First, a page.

| newswise
Further information:
http://www.childrenscolumbus.org

More articles from Health and Medicine:

nachricht Second cause of hidden hearing loss identified
20.02.2017 | Michigan Medicine - University of Michigan

nachricht Prospect for more effective treatment of nerve pain
20.02.2017 | Universität Zürich

All articles from Health and Medicine >>>

The most recent press releases about innovation >>>

Die letzten 5 Focus-News des innovations-reports im Überblick:

Im Focus: Breakthrough with a chain of gold atoms

In the field of nanoscience, an international team of physicists with participants from Konstanz has achieved a breakthrough in understanding heat transport

In the field of nanoscience, an international team of physicists with participants from Konstanz has achieved a breakthrough in understanding heat transport

Im Focus: DNA repair: a new letter in the cell alphabet

Results reveal how discoveries may be hidden in scientific “blind spots”

Cells need to repair damaged DNA in our genes to prevent the development of cancer and other diseases. Our cells therefore activate and send “repair-proteins”...

Im Focus: Dresdner scientists print tomorrow’s world

The Fraunhofer IWS Dresden and Technische Universität Dresden inaugurated their jointly operated Center for Additive Manufacturing Dresden (AMCD) with a festive ceremony on February 7, 2017. Scientists from various disciplines perform research on materials, additive manufacturing processes and innovative technologies, which build up components in a layer by layer process. This technology opens up new horizons for component design and combinations of functions. For example during fabrication, electrical conductors and sensors are already able to be additively manufactured into components. They provide information about stress conditions of a product during operation.

The 3D-printing technology, or additive manufacturing as it is often called, has long made the step out of scientific research laboratories into industrial...

Im Focus: Mimicking nature's cellular architectures via 3-D printing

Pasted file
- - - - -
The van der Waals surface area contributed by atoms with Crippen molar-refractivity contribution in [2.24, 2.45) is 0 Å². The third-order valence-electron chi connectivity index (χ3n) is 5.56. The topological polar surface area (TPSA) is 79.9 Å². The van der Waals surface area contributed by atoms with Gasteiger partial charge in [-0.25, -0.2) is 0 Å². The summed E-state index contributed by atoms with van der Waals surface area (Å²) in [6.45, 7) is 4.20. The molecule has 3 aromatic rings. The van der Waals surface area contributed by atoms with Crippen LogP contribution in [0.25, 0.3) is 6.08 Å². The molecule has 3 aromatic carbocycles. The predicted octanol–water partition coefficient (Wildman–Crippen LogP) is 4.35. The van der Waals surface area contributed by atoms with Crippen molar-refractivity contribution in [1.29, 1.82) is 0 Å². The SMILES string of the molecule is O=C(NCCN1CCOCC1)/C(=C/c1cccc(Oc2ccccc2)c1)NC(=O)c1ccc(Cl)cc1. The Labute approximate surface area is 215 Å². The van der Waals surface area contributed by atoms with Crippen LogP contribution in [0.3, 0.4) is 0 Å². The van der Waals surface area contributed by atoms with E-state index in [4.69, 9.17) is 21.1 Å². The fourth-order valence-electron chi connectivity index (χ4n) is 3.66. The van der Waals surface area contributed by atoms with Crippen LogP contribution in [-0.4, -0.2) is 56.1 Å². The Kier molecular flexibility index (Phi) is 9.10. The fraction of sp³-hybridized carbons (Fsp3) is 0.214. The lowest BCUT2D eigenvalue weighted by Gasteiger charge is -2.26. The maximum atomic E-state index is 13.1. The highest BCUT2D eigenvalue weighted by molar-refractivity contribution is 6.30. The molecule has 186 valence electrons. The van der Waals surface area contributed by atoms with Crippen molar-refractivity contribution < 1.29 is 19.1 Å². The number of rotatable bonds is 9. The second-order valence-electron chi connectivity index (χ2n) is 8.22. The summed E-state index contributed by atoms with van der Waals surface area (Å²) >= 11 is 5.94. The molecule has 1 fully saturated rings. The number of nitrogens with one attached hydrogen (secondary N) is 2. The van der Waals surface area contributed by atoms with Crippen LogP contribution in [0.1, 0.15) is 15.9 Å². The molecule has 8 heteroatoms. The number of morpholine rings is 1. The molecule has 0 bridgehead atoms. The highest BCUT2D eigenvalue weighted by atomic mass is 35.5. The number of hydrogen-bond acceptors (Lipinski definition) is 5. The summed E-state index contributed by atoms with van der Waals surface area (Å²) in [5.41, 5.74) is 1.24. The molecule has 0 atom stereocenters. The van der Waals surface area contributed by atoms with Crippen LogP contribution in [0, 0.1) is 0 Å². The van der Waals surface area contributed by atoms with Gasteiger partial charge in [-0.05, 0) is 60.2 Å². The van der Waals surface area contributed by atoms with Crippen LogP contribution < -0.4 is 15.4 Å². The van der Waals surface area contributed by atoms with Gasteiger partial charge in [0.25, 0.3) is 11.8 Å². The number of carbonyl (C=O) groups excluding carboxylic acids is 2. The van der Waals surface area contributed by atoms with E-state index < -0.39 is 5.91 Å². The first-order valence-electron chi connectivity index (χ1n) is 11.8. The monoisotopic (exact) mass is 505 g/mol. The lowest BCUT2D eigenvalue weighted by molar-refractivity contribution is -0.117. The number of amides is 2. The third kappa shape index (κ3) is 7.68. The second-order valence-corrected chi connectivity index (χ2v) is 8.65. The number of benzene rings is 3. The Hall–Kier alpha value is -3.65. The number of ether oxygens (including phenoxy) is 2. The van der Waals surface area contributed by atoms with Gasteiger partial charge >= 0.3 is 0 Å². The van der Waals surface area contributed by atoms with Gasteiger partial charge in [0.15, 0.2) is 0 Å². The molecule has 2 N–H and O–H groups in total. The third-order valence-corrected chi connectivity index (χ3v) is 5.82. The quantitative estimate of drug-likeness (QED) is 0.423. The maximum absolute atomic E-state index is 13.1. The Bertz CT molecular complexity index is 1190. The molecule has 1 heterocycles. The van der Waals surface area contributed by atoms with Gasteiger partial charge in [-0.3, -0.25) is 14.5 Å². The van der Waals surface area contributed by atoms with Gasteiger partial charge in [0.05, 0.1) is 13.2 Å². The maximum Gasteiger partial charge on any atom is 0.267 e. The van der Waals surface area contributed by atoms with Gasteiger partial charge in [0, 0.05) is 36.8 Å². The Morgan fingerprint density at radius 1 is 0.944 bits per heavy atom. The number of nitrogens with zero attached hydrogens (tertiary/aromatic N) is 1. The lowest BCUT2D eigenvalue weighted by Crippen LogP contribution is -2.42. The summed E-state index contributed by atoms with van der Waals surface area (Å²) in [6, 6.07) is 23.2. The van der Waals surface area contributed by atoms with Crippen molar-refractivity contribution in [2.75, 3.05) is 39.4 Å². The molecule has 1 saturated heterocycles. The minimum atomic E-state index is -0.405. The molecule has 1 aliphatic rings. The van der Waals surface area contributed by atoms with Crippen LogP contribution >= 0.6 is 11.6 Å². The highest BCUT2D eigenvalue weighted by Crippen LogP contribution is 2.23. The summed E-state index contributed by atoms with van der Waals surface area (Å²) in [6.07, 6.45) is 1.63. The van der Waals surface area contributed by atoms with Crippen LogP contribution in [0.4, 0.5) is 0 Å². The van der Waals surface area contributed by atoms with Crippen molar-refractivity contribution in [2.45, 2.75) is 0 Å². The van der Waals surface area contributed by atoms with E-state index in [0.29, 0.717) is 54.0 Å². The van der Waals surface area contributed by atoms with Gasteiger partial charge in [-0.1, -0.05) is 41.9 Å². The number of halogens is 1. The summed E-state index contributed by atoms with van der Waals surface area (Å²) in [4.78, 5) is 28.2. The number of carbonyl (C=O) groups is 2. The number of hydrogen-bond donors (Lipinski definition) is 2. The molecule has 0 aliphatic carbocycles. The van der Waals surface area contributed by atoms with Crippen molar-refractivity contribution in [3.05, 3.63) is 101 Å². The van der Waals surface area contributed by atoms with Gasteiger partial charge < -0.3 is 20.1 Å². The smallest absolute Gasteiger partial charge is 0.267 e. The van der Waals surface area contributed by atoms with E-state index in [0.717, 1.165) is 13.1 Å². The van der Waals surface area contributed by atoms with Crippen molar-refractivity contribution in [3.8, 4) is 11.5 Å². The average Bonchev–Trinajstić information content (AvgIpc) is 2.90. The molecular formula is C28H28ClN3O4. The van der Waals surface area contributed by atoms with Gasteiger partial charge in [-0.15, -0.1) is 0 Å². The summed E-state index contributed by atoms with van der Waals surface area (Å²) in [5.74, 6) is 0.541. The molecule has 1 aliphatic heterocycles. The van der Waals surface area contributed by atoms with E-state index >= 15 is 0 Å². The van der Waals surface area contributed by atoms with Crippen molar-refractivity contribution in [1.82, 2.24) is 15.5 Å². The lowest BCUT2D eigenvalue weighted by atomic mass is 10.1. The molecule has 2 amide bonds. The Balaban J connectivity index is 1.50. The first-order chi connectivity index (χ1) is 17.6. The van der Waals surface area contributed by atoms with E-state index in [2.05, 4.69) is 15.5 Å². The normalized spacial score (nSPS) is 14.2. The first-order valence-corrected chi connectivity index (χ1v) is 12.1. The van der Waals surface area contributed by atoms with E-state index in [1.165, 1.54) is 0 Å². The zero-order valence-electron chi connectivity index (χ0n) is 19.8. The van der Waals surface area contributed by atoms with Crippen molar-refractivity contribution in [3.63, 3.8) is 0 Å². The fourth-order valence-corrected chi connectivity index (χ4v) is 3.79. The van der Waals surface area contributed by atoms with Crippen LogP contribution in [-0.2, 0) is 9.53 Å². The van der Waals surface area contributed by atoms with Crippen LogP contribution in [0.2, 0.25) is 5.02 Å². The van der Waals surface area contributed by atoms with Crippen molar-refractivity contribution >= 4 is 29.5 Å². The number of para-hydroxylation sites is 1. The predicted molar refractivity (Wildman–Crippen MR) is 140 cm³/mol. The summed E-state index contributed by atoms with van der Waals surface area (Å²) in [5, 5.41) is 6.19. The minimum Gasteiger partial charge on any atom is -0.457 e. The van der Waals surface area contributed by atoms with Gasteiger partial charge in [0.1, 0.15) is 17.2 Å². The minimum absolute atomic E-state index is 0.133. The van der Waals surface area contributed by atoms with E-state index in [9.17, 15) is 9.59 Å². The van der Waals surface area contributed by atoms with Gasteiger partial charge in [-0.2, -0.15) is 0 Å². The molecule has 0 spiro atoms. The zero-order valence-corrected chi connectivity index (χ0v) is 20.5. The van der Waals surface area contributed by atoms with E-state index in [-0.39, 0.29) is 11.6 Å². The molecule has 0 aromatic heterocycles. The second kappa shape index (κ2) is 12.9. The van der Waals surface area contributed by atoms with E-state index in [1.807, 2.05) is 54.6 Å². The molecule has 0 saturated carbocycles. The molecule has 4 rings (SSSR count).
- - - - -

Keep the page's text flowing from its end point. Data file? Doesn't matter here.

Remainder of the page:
Research offers new level of control over the structure of 3-D printed materials

Nature does amazing things with limited design materials. Grass, for example, can support its own weight, resist strong wind loads, and recover after being...

Im Focus: Three Magnetic States for Each Hole

Nanometer-scale magnetic perforated grids could create new possibilities for computing. Together with international colleagues, scientists from the Helmholtz Zentrum Dresden-Rossendorf (HZDR) have shown how a cobalt grid can be reliably programmed at room temperature. In addition they discovered that for every hole ("antidot") three magnetic states can be configured. The results have been published in the journal "Scientific Reports".

Physicist Dr. Rantej Bali from the HZDR, together with scientists from Singapore and Australia, designed a special grid structure in a thin layer of cobalt in...

All Focus news of the innovation-report >>>

Anzeige

Anzeige

Event News

Booth and panel discussion – The Lindau Nobel Laureate Meetings at the AAAS 2017 Annual Meeting

13.02.2017 | Event News

Complex Loading versus Hidden Reserves

10.02.2017 | Event News

International Conference on Crystal Growth in Freiburg

09.02.2017 | Event News

 
Latest News

Positrons as a new tool for lithium ion battery research: Holes in the electrode

22.02.2017 | Power and Electrical Engineering

New insights into the information processing of motor neurons

22.02.2017 | Life Sciences

Healthy Hiking in Smart Socks

22.02.2017 | Innovative Products

VideoLinks
B2B-VideoLinks
More VideoLinks >>>